Digital Media Academy will make its first appearance at NYU this summer. The academy offers a series of science, technology, engineering and mathematic courses for people of all ages.
“[Since] there’s so much growth in kids wanting to take tech classes, Digital Media Academy just expanded to a bunch of different universities across the United States,” said Marcus Duvoisin, assistant director of curriculum and instruction for the Digital Media Academy.
The camps offer instruction in a range of subjects including graphic design, game design, robotics and photography. The Digital Media Academy recruits university students with experience in STEM subjects as camp instructors.
“Mostly we’ll reach out to students to be a part of our instructional staff to be an instructor or TA, and our courses range from engineering to game programming,” Duvoisin said. “We’re not limited to those fields, [but] usually the majority of who we hire is from those majors.”
SCPS junior Sam Tan, who worked as an instructor at the UCLA program this past summer, said working at the STEM camps allowed him to explore several career paths both inside and outside of the four fields.
“I learned a lot through the teaching process and loved every minute of it,” Tan said. “DMA is what solidified my career choice of wanting to becoming a teacher.”
The camps are held at 25 major universities including Harvard, Yale and Stanford. Duvoisin said camp locations are determined by several factors.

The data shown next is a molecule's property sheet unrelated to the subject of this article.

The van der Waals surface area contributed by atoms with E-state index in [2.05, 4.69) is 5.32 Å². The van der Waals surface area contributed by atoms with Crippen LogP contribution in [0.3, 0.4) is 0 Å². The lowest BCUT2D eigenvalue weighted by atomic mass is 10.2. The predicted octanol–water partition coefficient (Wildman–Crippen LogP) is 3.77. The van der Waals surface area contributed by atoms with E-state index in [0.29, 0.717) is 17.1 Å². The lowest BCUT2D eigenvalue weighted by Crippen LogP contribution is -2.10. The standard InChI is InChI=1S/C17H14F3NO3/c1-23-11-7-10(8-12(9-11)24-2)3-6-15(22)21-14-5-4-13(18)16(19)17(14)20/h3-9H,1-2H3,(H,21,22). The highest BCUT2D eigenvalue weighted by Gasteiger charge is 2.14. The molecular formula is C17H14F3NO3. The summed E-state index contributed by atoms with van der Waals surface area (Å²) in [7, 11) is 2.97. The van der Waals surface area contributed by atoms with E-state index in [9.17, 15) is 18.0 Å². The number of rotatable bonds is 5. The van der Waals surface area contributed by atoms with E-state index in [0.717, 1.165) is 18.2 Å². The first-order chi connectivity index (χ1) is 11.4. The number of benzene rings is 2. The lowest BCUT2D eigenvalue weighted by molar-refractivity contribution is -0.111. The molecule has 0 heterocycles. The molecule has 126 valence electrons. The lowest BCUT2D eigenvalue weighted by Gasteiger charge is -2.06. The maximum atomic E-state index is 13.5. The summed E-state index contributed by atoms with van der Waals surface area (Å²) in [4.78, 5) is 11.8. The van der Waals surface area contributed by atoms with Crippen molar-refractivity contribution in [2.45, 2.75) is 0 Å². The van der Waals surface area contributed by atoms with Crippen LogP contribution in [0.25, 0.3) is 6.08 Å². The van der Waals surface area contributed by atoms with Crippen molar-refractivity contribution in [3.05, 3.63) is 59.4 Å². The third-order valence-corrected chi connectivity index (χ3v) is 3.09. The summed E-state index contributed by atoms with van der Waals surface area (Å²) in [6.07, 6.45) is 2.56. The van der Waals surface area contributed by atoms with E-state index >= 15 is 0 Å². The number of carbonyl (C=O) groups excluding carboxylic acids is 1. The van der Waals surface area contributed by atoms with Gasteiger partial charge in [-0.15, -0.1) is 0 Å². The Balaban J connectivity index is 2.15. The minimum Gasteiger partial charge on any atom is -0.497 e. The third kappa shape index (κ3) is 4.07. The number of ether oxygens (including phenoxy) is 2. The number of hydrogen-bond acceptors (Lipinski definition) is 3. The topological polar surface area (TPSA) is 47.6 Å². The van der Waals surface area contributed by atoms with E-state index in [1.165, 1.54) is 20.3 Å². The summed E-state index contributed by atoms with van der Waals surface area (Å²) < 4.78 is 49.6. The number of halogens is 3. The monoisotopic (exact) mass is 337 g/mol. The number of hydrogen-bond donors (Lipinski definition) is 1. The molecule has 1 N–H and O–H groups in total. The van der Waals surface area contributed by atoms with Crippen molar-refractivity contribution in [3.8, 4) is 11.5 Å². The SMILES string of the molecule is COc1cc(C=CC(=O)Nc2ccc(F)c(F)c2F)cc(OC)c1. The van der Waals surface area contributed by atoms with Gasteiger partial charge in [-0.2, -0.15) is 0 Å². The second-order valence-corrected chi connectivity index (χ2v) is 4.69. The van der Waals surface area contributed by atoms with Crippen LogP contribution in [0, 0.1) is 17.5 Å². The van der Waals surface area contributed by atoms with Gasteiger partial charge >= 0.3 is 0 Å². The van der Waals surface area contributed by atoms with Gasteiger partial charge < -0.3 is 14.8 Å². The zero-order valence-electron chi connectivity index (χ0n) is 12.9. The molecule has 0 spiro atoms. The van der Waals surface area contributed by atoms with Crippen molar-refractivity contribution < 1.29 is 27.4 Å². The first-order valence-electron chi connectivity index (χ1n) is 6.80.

“They always have a list of criteria like average income of a family around the campus,” Duvoisin said. “They also look at growing trends in kids and teens having an interest in the subject and then the size of the campus. NYU is a major university, and we usually stick with major universities.”
Tan said camps expose young people to explore subjects not typically taught in schools.
“STEM camps allow kids to harness and ameliorate skills they already possess,” Tan said. “It may also awaken other interests and bring about skills they didn’t even know they had.”
In addition to the academic component of the camps, there are several social aspects that instructors will facilitate, Duvoisin explained.
“The kids we get at camp are introverted, very shy or are lacking social skills, and that’s something that we try to address,” he said. “We put them with like-minded kids, and we do character and social skill building activities.”
Tan added that academic and social aspects of the programs require a diverse set of skills from college students who wish to work as instructors.
“Those with passions to teach should apply to STEM camps this summer,” Tan said. “No matter how broad your skills may be with technology, programming, photography or filmmaking, there are always more things to learn. Also, in the meantime, you get to work with wonderful co-workers and get to change the lives of kids.”
A version of this article appeared in the Monday Feb. 3 print edition.
Bailey Evans is a staff writer. Email her at [email protected]